Personnel Staffing Group, LLC v. Fleet Staff Inc. et al

Filing 29

MEMORANDUM Opinion and Order. For the foregoing reasons, Defendant Ron Heineman's motion to dismiss for lack of jurisdiction 13 is denied. Status hearing held on 10/30/2017. Defendant Heineman is granted leave to file discovery requests. Status hearing set for 11/21/2017 at 09:00 AM. Signed by the Honorable Thomas M. Durkin on 10/30/2017:Mailed notice(srn, )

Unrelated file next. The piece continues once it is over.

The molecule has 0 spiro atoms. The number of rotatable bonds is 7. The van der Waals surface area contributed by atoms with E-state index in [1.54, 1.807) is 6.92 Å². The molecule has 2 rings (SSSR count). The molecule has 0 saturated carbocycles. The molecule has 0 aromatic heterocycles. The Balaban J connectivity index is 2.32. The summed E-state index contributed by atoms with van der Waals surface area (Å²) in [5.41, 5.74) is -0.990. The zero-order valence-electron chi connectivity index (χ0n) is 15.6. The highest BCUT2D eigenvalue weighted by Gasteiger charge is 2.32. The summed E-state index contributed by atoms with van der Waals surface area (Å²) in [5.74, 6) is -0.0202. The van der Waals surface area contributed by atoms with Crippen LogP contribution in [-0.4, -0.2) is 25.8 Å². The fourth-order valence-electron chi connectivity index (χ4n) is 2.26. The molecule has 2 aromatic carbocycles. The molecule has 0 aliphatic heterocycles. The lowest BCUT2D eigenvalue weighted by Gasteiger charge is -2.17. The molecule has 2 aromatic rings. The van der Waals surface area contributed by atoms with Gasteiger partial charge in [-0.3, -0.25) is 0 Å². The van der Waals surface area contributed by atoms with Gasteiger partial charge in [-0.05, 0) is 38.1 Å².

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IN THE UNITED STATES DISTRICT COURT FOR THE NORTHERN DISTRICT OF ILLINOIS EASTERN DIVISION PERSONNEL STAFFING GROUP, LLC, a Florida limited liability company, Plaintiff, v. FLEET STAFF INC., a Michigan corporation, and RON HEINEMAN, an individual, Defendants. ) ) ) ) ) ) ) ) ) ) ) 17-CV-2948 Thomas M. Durkin MEMORANDUM OPINION AND ORDER Plaintiff Personnel Staffing Group, LLC (“PSG”) has filed this diversity action against Defendants Fleet Staff Inc. (“Fleet Staff”) and Ron Heineman. Heineman is the President, CEO, and sole Director of Fleet Staff. 1 Presently before the Court is a motion to dismiss for lack of personal jurisdiction filed by Heineman. For the reasons that follow, Heineman’s motion is denied. STANDARD OF REVIEW A challenge to a court’s exercise of personal jurisdiction over a defendant is made under Federal Rule of Civil Procedure 12(b)(2). PSG, as the party asserting personal jurisdiction over Heineman, “bears the burden of demonstrating the existence of jurisdiction.” Purdue Research Found. v. Sanofi-Synthelabo, S.A., 338 F.3d 773, 782 (7th Cir. 2003). Where, as here, the Court “rules on a defendant’s Heineman’s relationship to Fleet Staff is shown on corporate records on file with the Secretary of State in Illinois and in Kentucky, which PSG attaches to its brief in opposition to Heineman’s motion to dismiss. 1 motion to dismiss based on the submission of written materials, without the benefit of an evidentiary hearing, . . . the plaintiff need only make out a prima facie case of personal jurisdiction.” Id. (internal quotation marks and citation omitted). “In evaluating whether the prima facie standard has been satisfied, the plaintiff ‘is entitled to the resolution in its favor of all disputes concerning relevant facts presented in the record.’” Id. (citations omitted); see also RAR, Inc. v. Turner Diesel, Ltd., 107 F.3d 1272, 1275 (7th Cir. 1997) (stating that the plaintiff “is entitled to have any conflicts in the affidavits resolved in its favor”). Because this is a diversity case, the Court looks to Illinois’s long-arm statute to determine whether it may exercise personal jurisdiction over Heineman. See Philos Techs., Inc. v. Philos & D, Inc., 802 F.3d 905, 912 (7th Cir. 2015) (“District courts exercising diversity jurisdiction apply the personal jurisdiction rules of the state in which they are located.”). That statute provides that the outer boundary of the personal jurisdiction of an Illinois court is set by the Illinois Constitution and the Constitution of the United States. See 735 Ill. Stat. Ann. 5/2-209(c). The Seventh Circuit has found that “there is no operative difference between the limits imposed by the Illinois Constitution and the federal limitations on personal jurisdiction.” Hyatt Int’l Corp. v. Coco, 302 F.3d 707, 715 (7th Cir. 2002). Accordingly, the personal jurisdiction analysis is reduced to the question of whether the exercise of personal jurisdiction is contrary to the United States Constitution. Id. 2 Under the Due Process Clause, a court may exercise personal jurisdiction over an out-of-state defendant when that defendant has “minimum contacts with [the forum state] such that the maintenance of the suit does not offend traditional notions of fair play and substantial justice.” Int’l Shoe Co. v. State of Wash., Office of Unemployment Compensation & Placement, 326 U.S. 310, 316 (1945) (internal quotation marks and citation omitted). “‘The defendant’s conduct and connection with the forum State [must be] such that he should reasonably anticipate being haled into court there.’” Burger King Corp. v. Rudzewicz, 471 U.S. 462, 474 (1985) (quoting World-Wide Volkswagen Corp. v. Woodson, 444 U.S. 286, 297 (1980)). While there are two branches of personal jurisdiction theory—general and specific, Daimler AG v. Bauman, 134 S. Ct. 746, 749 (2014)—only the latter is before the Court on the present motion. 2 For a court to exercise specific jurisdiction, the lawsuit must “result[ ] from alleged injuries that ‘arise out of or relate to’” the defendant’s contacts with the forum. Burger King, 471 U.S. at 472-73 (quoting Helicopteros Nacionales de Colombia, S.A. v. Hall, 466 U.S. 408, 414 (1984)). BACKGROUND The Court finds that the following facts are uncontested for purposes of Heineman’s motion. In Spring 2016, PSG, a Florida limited liability company whose sole member is a citizen of Illinois, was approached by its broker, who stated that the broker for For reasons that will become apparent shortly, the Court need not address PSG’s argument that, if the Court does not find specific jurisdiction over Heineman, it should allow jurisdictional discovery to determine whether facts supporting general jurisdiction exist. 2 3 Fleet Staff, a Michigan corporation with its principal place of business in Kentucky, had inquired about potentially entering into a business relationship with PSG. R. 19-1 (¶ 3); R. 1 (¶¶ 1-3). Representatives of PSG offered to travel to Kentucky, where Heineman apparently is located, 3 to discuss potentially developing a business relationship; however, Heineman insisted that he would travel to Chicago and visit PSG’s headquarters in Deerfield, Illinois. On June 3, 2016, Heineman attended a meeting at PSG’s headquarters, and at this meeting the parties negotiated the essential terms of the Managed Services Agreement (“MSA I”) between PSG and Fleet Staff, pursuant to which Fleet Staff was to provide services to PSG in Illinois. The MSA I was signed by Darron Grottolo on behalf of PSG on June 1, 2016, and by Heineman, as CEO for Fleet Staff, on June 16, 2016. R. 24-1 at 21. On September 8, 2016, a second meeting took place between Heineman and PSG at PSG’s headquarters in Deerfield, Illinois. At some point (unspecified in the record but presumably between June 16, 2016 and September 26, 2016), PSG requested that Heineman execute a personal guaranty of Fleet Staff’s contractual The complaint alleges upon information and belief that Heineman is a citizen of Kentucky. Heineman has not yet filed an answer in the case and Fleet Staff’s answer to that allegation denies it. R. 12 (¶ 4). Absent from either of the two declarations Heineman submitted in support of his motion to dismiss is any statement as to the State in which he resides or of which he claims citizenship. Heineman does state, however, that he executed his personal guaranty in Covington, Kentucky. R. 13 (¶ 12). PSG’s allegation that Heineman is a citizen of Kentucky is supported by a reasonable inference from what little evidence there currently is in the record on the question (Fleet Staff’s principal place of business together with Heineman’s relationship to Fleet Staff and the place where he executed his guaranty). Despite the opportunity to do so, Heineman has not submitted any evidence to rebut PSG’s allegation of citizenship. Therefore the Court will assume that allegation is true for purposes of Heineman’s motion to dismiss. 3 4 payment obligations to PSG. Heineman claims there were no negotiations with respect to the guaranty, and, specifically, that the guaranty was never discussed at any of the meetings in Illinois. Instead, according to Heineman, PSG simply “demanded” he execute the guaranty “in order for [PSG’s] relationship with Fleet Staff to continue,” and Heineman agreed. R. 13 at 10 (¶ 10). Neither party provides any information as to when, where, or how this “demand” or Heineman’s agreement thereto were communicated. All that is known at this point is that, as a result of PSG’s demand, Heineman executed a second version of the Managed Services Agreement (“MSA II”), which contains the following provision not found in the original MSA I: 5.5 Guaranty of Performance of Obligations. Agency agrees and understands that this Agreement is conditioned upon the execution of a Personal Guaranty by an authorized representative of Agency attached to this Agreement as Addendum B. R. 19-5 at 11. The MSA II contains a choice of law provision and forum selection clause designating Illinois as the governing law and the courts located in the City of Chicago, County of Cook, Illinois as the venue for “[a]ny action related to or arising from” the MSA II. Id. at 18. Heineman’s guaranty (Addendum B), on the other hand, contains no forum selection provision. It does, however, contain a choice of law provision. That provision states that the guaranty “is and shall be deemed to be a contract entered into and pursuant to the laws of the State of California.” Id. at 23. The parties do not address what connection if any there is between any of the 5 parties or their contractual relationship and California. Heineman executed the MSA II and his guaranty on the same date—September 27, 2016. Id. at 20, 23. DISCUSSION PSG makes two independent arguments for why the Court can assert personal jurisdiction over Heineman: (1) Heineman consented to personal jurisdiction in Illinois by virtue of the forum selection clause in the MSA II; and (2) Heineman’s contacts with Illinois satisfy the requirements of constitutional due process. A. FORUM SELECTION CLAUSE IN THE MSA II PSG argues that the forum selection clause in the MSA II—which designates Illinois as the forum for disputes arising under that agreement—also applies to disputes arising under Heineman’s guaranty either because the guaranty is incorporated into the MSA II by virtue of § 5.5 of the MSA II or because the guaranty was executed as part of the same transaction. Heineman argues that the guaranty is a separate contract from the MSA II to which incorporation or the same transaction rule does not apply. The Court finds the question of whether Heineman is contractually bound by the choice of forum clause in the MSA II to be a close one. In United Airlines, Inc. v. ALG, Inc., 873 F. Supp. 147, 151 (N.D. Ill. 1995), the plaintiff argued that the defendant-guarantors were bound by a forum selection clause in a sublease they did not sign because of their acknowledgement in a separate document that they had guaranteed the lessor’s performance under the sublease. The court agreed, holding that the guarantor’s “unconditional guarantee 6 of [the lessor’s] performance under the Sublease obligated it to abide by all of the terms of the Sublease, including the commitment to adjudicate any disputes arising out of it in Illinois.” Id. (citing Ameritrust Co. Nat’l Ass’n v. Chanslor, 803 F. Supp. 893, 895-96 (S.D.N.Y. 1992) (holding that because the trustee had promised to guarantee “the full payment, performance, and observation . . . of all agreements” executed by the trust, the trustee had assumed the trust’s obligation to litigate in New York, thereby waiving any objection to personal jurisdiction); Lemme v. Wine of Japan Import, Inc., 631 F. Supp. 456, 461 (E.D.N.Y. 1986) (holding that a guarantor who had agreed to assume every obligation under the contract in dispute necessarily agreed to abide by the consent to jurisdiction clause contained in the agreement, despite the absence of a forum selection clause in the guaranty)). In Jetstream of Houston, Inc. v. Aqua Pro Inc., 2010 WL 669458 (N.D. Ill. Feb. 22, 2010), the court distinguished United Airlines and the cases cited therein because “(1) the guarantor in United unconditionally guaranteed performance of all contractual obligations, whereas the [guarantor before the Jetstream court] guaranteed only ‘full and prompt payment of the Liabilities’; and (2) unlike the guarantee in United, the Guarantees [in Jetstream] contained a choice of law provision but failed to mention venue or jurisdiction.” Id. at *4. This case falls somewhere in between United Airlines and Jetstream. Although not entirely clear, the language of the guaranty Heineman signed appears to be closer to an unconditional guaranty of performance of all contractual obligations like the guaranty in United Airlines, than the more limited guaranty of 7 payment at issue in Jetstream. See R. 19-5 at 22 (“Guarantor hereby irremovably and unconditionally guarantees the full and timely payment of performance when due of Agency under the Managed Services Agreement, . . . in accordance with the terms of the Managed Services Agreement. In furtherance, and not in limitation of the foregoing, if Agency fails to pay or perform any Obligation, Guarantor shall pay to or perform for the benefit of PSG the amount or performance due in the same currency and manner and at the times provided for in the Managed Services Agreement.”) (emphasis added); see also id. at 11 (§ 5.5) (referring to a “[g]uaranty of [p]erformance of obligations”) (emphasis added). On the other hand, like the guaranty at issue in Jetstream, the guaranty here contains a choice of law provision but not a forum selection clause. And, as the Jetstream court reasoned, “[b]y including the same choice of law provision from the Notes, albeit with slightly different language, but omitting the venue and jurisdiction provisions, the natural conclusion is that the parties distinguished the enforcement procedure under the Notes from the enforcement procedure under the Guarantees.” 2010 WL 669458, at *4. On balance, the Court would conclude that the language of Heineman’s guaranty relating to all obligations of Fleet Staff outweighs the fact that Heineman’s guaranty includes a choice of law provision but not a forum selection clause, 4 particularly given that it remains to be seen whether there is a rational Contrary to Heineman’s suggestion, the fact that the guaranty and the underlying contractual relationship were not initiated at precisely the same time does not preclude a finding that they were entered into as part of the same transaction. 4 8 explanation for the choice of law provision in the guaranty selecting California as the applicable law. 5 Nevertheless, the Court need not rely on the forum selection clause in the MSA II to find personal jurisdiction over Heineman, because, as discussed in the next section, the Court concludes that Heineman’s contacts with Illinois with respect to his guaranty obligation satisfy the minimum contacts inquiry. B. MINIMUM CONTACTS Heineman argues that the Court’s assertion of personal jurisdiction over him would violate his due process rights because he is a non-resident 6 with no connections to Illinois: he is not a party to the MSA II, which is the underlying Moreover, as a factual matter, the MSA II was signed simultaneously with the guaranty. The Court also rejects Heineman’s argument based on the fact that the guaranty is not incorporated into the MSA II. The issue is not simply a matter of incorporation but whether the guaranty should be interpreted to include an obligation on the part of the guarantor arising out of the contract establishing the debt that the guarantor agreed to guarantee. See BioVeris Corp. v. Wohlstadter, 69 F. Supp. 3d 574, 579 (W.D. Va. 2014) (“Although the agreements bear the same date and ‘[r]eference is made’ in the guaranty agreement to the Vaccines Asset Transfer Agreement, the remaining circumstances clearly establish that the guaranty agreement is a related, but independent, stand-alone contract, such that the forumselection clause in the asset transfer agreement does not extend to the guaranty agreement.”) (internal citation omitted). See RESTATEMENT (SECOND) OF CONFLICT OF LAWS § 187(2)(a) (1971) (“[t]he law of the state chosen by the parties to govern their contractual rights and duties will be applied . . . unless . . . the chosen state has no substantial relationship to the parties or the transaction and there is no other reasonable basis for the parties’ choice”) (emphasis added). 5 Heineman repeatedly emphasizes his lack of contacts with Illinois, including the fact that he does not and never has resided here. As previously mentioned, however, he neglects to say where he does reside, and the Court has assumed, for purposes of this motion, that he resides in Kentucky. 6 9 contract that he guaranteed; his guaranty was not negotiated in Illinois because it was not negotiated, period; and his performance under the guaranty occurs from wherever he is located at the time, which would be outside of Illinois, presumably in Kentucky or somewhere else from where he conducts business. The Court finds these arguments unpersuasive. Contracts with a connection to a particular forum may supply sufficient minimum contacts for a court to exercise personal jurisdiction in that forum. See Burger King Corp., 471 U.S. at 474-76. The personal jurisdiction question in this case thus boils down to whether Heineman’s guaranty bears a sufficient relationship with Illinois for this Court to exercise personal jurisdiction over Heineman. It is not sufficient by itself that Heineman entered into a contract (the guaranty) with a party (PSG) located in Illinois. See Hyatt Int’l Corp., 302 F.3d at 716 (citing Burger King, 471 U.S. at 478). Instead, courts examine “prior negotiations, contemplated future consequences, along with the terms of the contract and the parties’ actual course of dealing” to determine if the defendant has “purposefully availed” itself of conducting business in the forum. Id. (internal quotation marks and citation omitted). Heineman’s argument that he lacks minimum contacts with Illinois depends on his assertion that the Court can only look at facts related to the negotiation, execution, and performance of his guaranty in deciding the minimum contacts issue. But the court in First National Bank of Chicago v. Boelcskevy, 466 N.E.2d 1182, 1186 (Ill. App. 1984), rejected an argument similar to Heineman’s here “that facts 10 not directly related to the guaranty were irrelevant.” Instead, the Boelcskevy court held that the transaction by which the guarantor entered into the guaranty “is not limited, legally or logically, to the guaranty.” Id. at 1185. The court examined the underlying transaction that led to the guaranty and concluded that it “was so related to the guaranty that [the] defendant’s . . . execution of [the] personal guaranty . . . constituted ‘transaction of any business’ within Illinois, despite the fact that the guaranty was signed in Florida.” Id. at 1186-87. Further, the court held, the defendant “had far more contact with Illinois than the minimum required for due process” because, among other things, the guaranty was “to be performed in Illinois . . .[;] [t]he debt which is secured by the guaranty required disbursement of funds from an Illinois lending institution to an Illinois business operation[;] and both acquisition and financing of that business were negotiated in part in Illinois.” Id. at 1187. In support of his contrary position, Heineman cites to Heritage Vintage Investments, LLC v. KMO Development Group, Inc., 2015 WL 12838162 (N.D. Ill. Dec. 11, 2015), which distinguished Boelcskevy on its facts. The Heritage court quoted the Seventh Circuit to the effect that “it is only ‘the dealings between the parties in regard to the disputed contract that are relevant’ to the analysis, not all contracts between the parties.” Id. at *4 (quoting RAR, Inc., 107 F.3d at 1278 (emphasis in original)). But the quoted statement from RAR did not have in mind the guaranty situation at issue in Heritage and in this case. Instead, the Seventh Circuit made the statement in reference to the requirement that the claim at issue 11 must arise out of the minimum contacts for those contacts to be relevant to the specific jurisdictional inquiry. 107 F.3d at 1278 (quoting Vetrotex Certainteed Corp. v. Consol. Fiber Glass Prods. Co., 75 F.3d 147, 153 (3d Cir. 1996) (noting that specific jurisdiction “contemplates dealings between the parties in regard to the disputed contract, not dealings unrelated to the cause of action” (emphasis in original)). Both RAR and Vetrotex involved an ongoing commercial relationship giving rise to multiple contracts between the same parties entered into over time. In that context, both cases distinguish contacts related to the disputed contract from contacts unrelated to the disputed contracts. It was in that situation that the Seventh Circuit drew the line of counting only “dealings between the parties in regard to the disputed contract.” Id. And even that line, the court said, “will not always be a bright one” because [r]eal world commercial interactions are rarely neatlycompartmentalized by particular contract. When parties engage in an ongoing commercial relationship involving repeated transactions over time, it may be difficult to say exactly which past dealings regard a specific contract. The same negotiations, dealings, or other interactions could have some connection to a number of contracts between the parties. To be relevant for personal jurisdiction, however, past contacts involving the forum state should either bear on the substantive legal dispute between the parties or inform the court regarding the economic substance of the contract. Id. (emphasis added). This case deals with contacts which, although not specifically involving the disputed contract, nevertheless are related to it because those contacts arise out of another contract that is entered into essentially simultaneously and as part of the 12 same transaction as the disputed contract. And applying the test articulated in RAR and Vetrotex to this situation leads to the conclusion that a guarantor’s contacts with the forum in connection with the related, underlying contract between the plaintiff and the debtor-principal “bear on the same substantive legal dispute between the parties” over the guaranty, and that those contacts “inform the court regarding the economic substance of the” guaranty. See Boelcskevy, 466 N.E.2d at 1186-87 (“We do not hold that facts unrelated to defendant’s guaranty may be used to subject him to jurisdiction; rather we hold that the transaction underlying the guaranty was so related to the guaranty that defendant’s acts with respect to such transaction can be said to have ‘given rise’ to the cause of action.”). As a result, this Court disagrees with Heritage’s quotation of RAR to the extent that it is taken as support for the argument that examination of the underlying transaction is precluded in determining whether a court has specific jurisdiction over a guarantor of the underlying transaction. In fact, the Heritage court apparently would agree that such an examination is not precluded, as a later opinion in the same case ultimately finding personal jurisdiction over the guarantor relied on, among other things, the guarantor’s contacts with the forum in connection with the underlying contract that the defendant guaranteed. See Heritage Vintage Invs., LLC v. KMO Dev. Grp., Inc., 2016 WL 6217087, at *7 (N.D. Ill. Oct. 24, 2016) (“Though the guaranty is itself silent as to choice of law and location of performance, the guaranty and the note here ‘were part of an interrelated package dedicated to one overarching goal.’ . . . Because the note and the loan are closely 13 linked, the note’s Illinois connections must be considered in the jurisdictional analysis.”) (quoting RAR, Inc., 107 F.3d at 1279). In numerous cases involving personal jurisdiction over a guarantor, courts have relied at least in part on the underlying contract (usually a loan document) to establish personal jurisdiction over a guarantor. For example, the Ninth Circuit held a New York guarantor subject to California jurisdiction because the underlying contract was negotiated in California and expressly subject to California law. See Forsythe v. Overmyer, 576 F.2d 779, 783 (9th Cir. 1978) (“Overmyer, through Fitzsimmons, interjected himself into the transaction by assuming personal liability in the event of default on a contract expressly subject to jurisdiction in the California forum. The guaranty was part of the negotiating strategy in California.”). And, the Fifth Circuit upheld the assertion of personal jurisdiction by a Texas court over a Colorado guarantor where the guarantor was a corporate officer, director, and shareholder of a corporation to which the plaintiff had advanced credit. Marathon Metallic Bldg. Co. v. Mountain Empire Constr. Co., 653 F.2d 921, 923 (5th Cir. 1981). The court stated that the effect of the corporate officer’s guaranty was to involve the corporate officer “in each such advance of credit over many months and purposefully to cause business activity, foreseeable by [the corporate officer], in the forum state.” Id. Further, “[t]he general contract pursuant to which this was done, issued and sent a few weeks after the guaranty, specifically stipulated that it would be governed by the laws of Texas.” Id. The court concluded 14 that the act of guaranteeing the corporate debt was “purposeful and affirmative action, resulting in, at the least, a minimum contact with Texas.” Id. Similarly, in the Jetstream case, the defendants “guaranteed multiple secured installment notes in which it was agreed that the Notes were made in Illinois, would be interpreted under Illinois law, and would be litigated in Illinois pursuant to the forum selection clause.” 2010 WL 669458, at *6. In addition, “the underlying purpose of the Guarantees was to guarantee payment to Illinois companies in the case of [the contracting party’s] default.” Id. The court found that, “[i]n light of these circumstances, it is clear that [the defendants] purposefully engaged in activities that affected Illinois interests by executing the Guarantees and could ‘reasonably anticipate being haled into court’ in Illinois as a result.” Id. (quoting World-Wide Volkswagen, 444 U.S. at 297). Moreover, the court noted, it was the defendants’ “alleged failure to comply with the Guarantees that gave rise to [the plaintiffs’] claims.” Id. “As such,” the court held, “there [were] sufficient contacts with Illinois for [the] court to exercise specific personal jurisdiction over [the defendants].” Id. “And, because the [defendants’] activities directly implicated the financial interests of Illinois companies,” the court concluded “it is ‘fair, just, and reasonable’ to bring the [defendants] under the jurisdiction of Illinois courts, and such jurisdiction ‘comport[s] with traditional notions of fair play and substantial justice.’” Id. (citations omitted). 7 See also Citizens Bank v. Parnes, 376 Fed. App’x 496, 501 (6th Cir. 2010) (unpublished) (holding a New York guarantor subject to personal jurisdiction in Michigan, in part because the underlying loan specified it was executed in Michigan 7 15 No doubt Heineman would argue that many of the cases cited herein involved some facts not present here. For instance, in some the guaranty provided for the forum’s law to be applied; in others, the guaranty was signed in the forum. While the absence of one or more of these elements in this case is a factor that weighs against a finding of personal jurisdiction, the Court must consider the totality of the relevant factors. And the Court finds three factors present in this case to be, on balance, dispositive. First, Heineman came into Illinois and engaged in negotiations in that forum on behalf of Fleet Staff, a company with which he appears to have a very close connection and financial interest, if not an actual ownership stake in, 8 as President, and governed by Michigan law); Cont’l Bank, N.A. v. Everett, 964 F.2d 701, 703 (7th Cir. 1992) (“The loan and guarantees are ‘substantially connected with’ Illinois—the documents recite that they were delivered and executed in Illinois, the loan was to be repaid in Illinois, and the guarantors agreed that Illinois law would govern. These same considerations show that personal jurisdiction is consistent with the due process clause of the fourteenth amendment.”) (citations omitted); Nat’l Can Corp. v. K Beverage Co., 674 F.2d 1134, 1138 (6th Cir. 1982) (a Minnesota guarantor was haled into Kentucky court because she signed a guaranty on behalf of defendant beverage company, a Kentucky resident in which the guarantor owned shares); Aetna Cas. & Surety Co. v. Looney, 424 N.E.2d 1347, 1350 (Ill. App. 1981) (“The physical act of the signing of the indemnity agreement took place in Oklahoma but it was for the purpose of securing and guaranteeing performance of a contract to be performed in Illinois and governed by Illinois law.”). It is reasonable to infer from the fact that Heineman is President, CEO and sole Director of Fleet Staff that he has a financial stake or interest in that company; why else would he personally guarantee the debts of Fleet Staff? Heineman attempts to refute that logical inference by stating in a sworn declaration attached to his reply that he is not the “owner” of Fleet Staff and that Fleet Staff is instead owned by a Trust. See R. 24-1 at 3 (Supp. Decl, ¶ 7). He does not specifically deny, however, that he currently is or at some point in time was a beneficiary of the Trust, stating only that he “was neither grantor, trustee, nor a beneficiary in February 2015.” Id. (¶ 6). Construing the facts in favor of PSG, as the Court must, the evidence is 8 16 CEO, and sole Director. See O’Hare Int’l Bank v. Hampton, 437 F.2d 1173, 1177 (7th Cir. 1971) (“While the guarantors received no direct consideration, it appears there was inducement in connection with their projected interest in World Travelers for them to want eventual financing of the airplane to be purchased. They should not be in the position, even though indirectly, to enjoy the fruit but to disavow the situs of the tree from which the fruit was derived.”); LaSalle Nat’l Bank of Chi. v. Akande, 600 N.E.2d 1238, 1242 (Ill. App. 1992) (“defendant took advantage of a business opportunity by entering into a guaranty, the performance of which was related entirely to the lease of real estate and the operation of a business located in this State. In short, defendant purposely availed himself of the privilege of conducting activities within Illinois and should reasonably have anticipated that any lawsuit against him would be filed in Illinois, . . . the place where the lease and the guaranty were likely to be performed.”). Second, the MPA II, which Heineman guaranteed, concerns services rendered by Fleet Staff in Illinois, is governed by Illinois law, and requires that all disputes arising under it be brought in an Illinois court. Heineman agreed to these provisions as CEO of Fleet Staff, and then also agreed to personally guaranty Fleet Staff’s payment under that agreement. See United Airlines, Inc., 873 F. Supp. at 152 (holding guarantors subject to Illinois personal jurisdiction in part because the underlying lease contained forum selection and choice-of-law clauses favoring Illinois); M.S. Distrib. Co. v. Web Records, Inc., 2000 WL 1898507, at *2-3 (N.D. Ill. sufficient to show that Heineman likely has a personal financial stake in Fleet Staff. 17 Dec. 21, 2000) (guarantor negotiated agreement in Illinois, agreement contained Illinois choice of law clause). And third, performance of his guaranty obligations requires Heineman to make payment of Fleet Staff’s monetary obligations to PSG in Illinois. Performance of his obligations under the guaranty therefore takes place in Illinois, where the money is received, not, as Heineman argues, in the place where he is located when the money is sent. See Fountain Mktg. Grp., Inc. v. Franklin Progressive Res., Inc., 1996 WL 406633, at *5 (N.D. Ill. July 16, 1996) (“The guaranty required Franklin to pay Fountain for any debts Progressive failed to honor. The guaranty therefore required performance in Illinois. Illinois is where Fountain resides, and where Progressive sent its payments to Fountain. As a result, the guaranty supports personal jurisdiction over Franklin based on primary performance in Illinois.”). These factors outweigh the fact that the guaranty was signed by Heineman outside of Illinois and that the guaranty provides for application for some unknown reason of California law. CONCLUSION For the foregoing reasons, Defendant Ron Heineman’s Motion to Dismiss, R. 13, is denied. ENTERED: Thomas M. Durkin United States District Judge Dated: October 30, 2017 18